[toc]The television ratings for Week 1 of the NFL season are out, and the news wasn’t terribly good for the league.
Which begs the question yet again — could the NFL soften its position on legal sports betting to help declining viewership?
Week 1 NFL ratings
Ratings for Week 1, outside of Monday Night Football, were down about 13 percent year over year.
The low ratings for Week 1 are being ascribed, at least partially, to things other than less interest in football, including Hurricane Irma. The quality of the games this past week, though, was almost universally panned as well.
Last year, ratings drops were being attributed to national anthem protests and interest in the presidential election.
Still, if ratings don’t recover at some point, it doesn’t really matter what you’re attributing it to. The bottom line will remain that people are tuning into the NFL less for any one of a variety of reasons.
And if that trend continues, it seems unlikely the NFL will sit idly by watching it happen.
Where does sports betting come in?
Those include generating interest in the games that might not be there otherwise because people have money riding on the outcomes. That means more ad revenue and higher TV ratings.
Still, that’s mostly interest from an existing offshore betting industry that isn’t operating legally in the United States. The opportunity afforded by a legal and regulated environment in the US has the potential to move the needle for the NFL in tangible ways.
The only problem? The NFL and Commissioner Roger Goodell are publicly against the expansion of legal sports gambling in the country. It continues to claim sports betting is not good for game integrity. In reality, bringing more transparency and regulation to the sports betting industry would only help matters.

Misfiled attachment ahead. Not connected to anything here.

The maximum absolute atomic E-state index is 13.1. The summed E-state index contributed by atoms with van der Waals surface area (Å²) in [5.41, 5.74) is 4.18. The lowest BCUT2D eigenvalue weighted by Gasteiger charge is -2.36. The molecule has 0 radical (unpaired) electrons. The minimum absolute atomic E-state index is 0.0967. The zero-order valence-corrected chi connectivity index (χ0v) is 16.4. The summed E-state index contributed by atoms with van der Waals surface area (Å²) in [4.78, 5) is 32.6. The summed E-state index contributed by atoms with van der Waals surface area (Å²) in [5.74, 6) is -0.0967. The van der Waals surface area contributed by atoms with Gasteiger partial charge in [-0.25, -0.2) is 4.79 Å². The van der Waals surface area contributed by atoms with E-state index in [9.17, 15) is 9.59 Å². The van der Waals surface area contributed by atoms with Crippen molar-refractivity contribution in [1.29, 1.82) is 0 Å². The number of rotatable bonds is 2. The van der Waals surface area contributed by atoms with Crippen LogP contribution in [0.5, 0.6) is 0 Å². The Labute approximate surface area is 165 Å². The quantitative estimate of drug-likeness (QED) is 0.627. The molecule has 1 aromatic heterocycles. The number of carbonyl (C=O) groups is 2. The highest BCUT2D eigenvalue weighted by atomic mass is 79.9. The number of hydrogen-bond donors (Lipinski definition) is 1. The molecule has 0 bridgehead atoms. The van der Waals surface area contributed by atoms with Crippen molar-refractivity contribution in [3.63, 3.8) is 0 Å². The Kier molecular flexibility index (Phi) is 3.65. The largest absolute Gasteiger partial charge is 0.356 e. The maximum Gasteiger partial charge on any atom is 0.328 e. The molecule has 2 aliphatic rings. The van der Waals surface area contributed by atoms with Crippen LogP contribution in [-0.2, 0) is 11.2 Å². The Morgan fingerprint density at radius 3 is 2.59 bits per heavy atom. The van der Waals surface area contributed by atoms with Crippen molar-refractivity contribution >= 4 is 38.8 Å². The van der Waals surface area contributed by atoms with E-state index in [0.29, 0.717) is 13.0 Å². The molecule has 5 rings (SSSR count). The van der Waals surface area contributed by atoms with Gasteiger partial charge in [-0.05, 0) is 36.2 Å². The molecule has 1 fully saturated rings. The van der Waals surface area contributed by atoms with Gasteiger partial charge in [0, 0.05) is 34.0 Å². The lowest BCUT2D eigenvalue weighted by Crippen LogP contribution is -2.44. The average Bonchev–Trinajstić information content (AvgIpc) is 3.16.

Thankfully, the New Jersey sports betting case gives the NFL the perfect opportunity to pivot away from that antiquated stance.
Time to get on the sports betting wagon
We don’t know exactly how the US Supreme Court is going to rule in New Jersey’s case to bring legal sports wagering to the state. The NFL, NCAA et al are the plaintiffs in that case.
But one likely outcome is that the federal law (PASPA) that bans single-game wagering outside of Nevada sports betting is struck down as unconstitutional. That would potentially allow states to legalize and regulate sports gambling, if they so choose.
If that happens, the NFL is left with not many options. While it could try to fight such an effort on a state-by-state basis, that would seemingly be a silly path to pursue.
A better option: Espouse the benefits of a regulated market, and then reap the rewards that come with it. Goodell has already hinted at this once before.
An NFL pivot to this line of reasoning makes a lot of sense with the potentially game-changing NJ case looming. And it makes even more sense as the league is faced with declining TV ratings.
But the NFL doesn’t always do the thing that common sense dictates. We can only hope that it’s different on the issue of sports betting.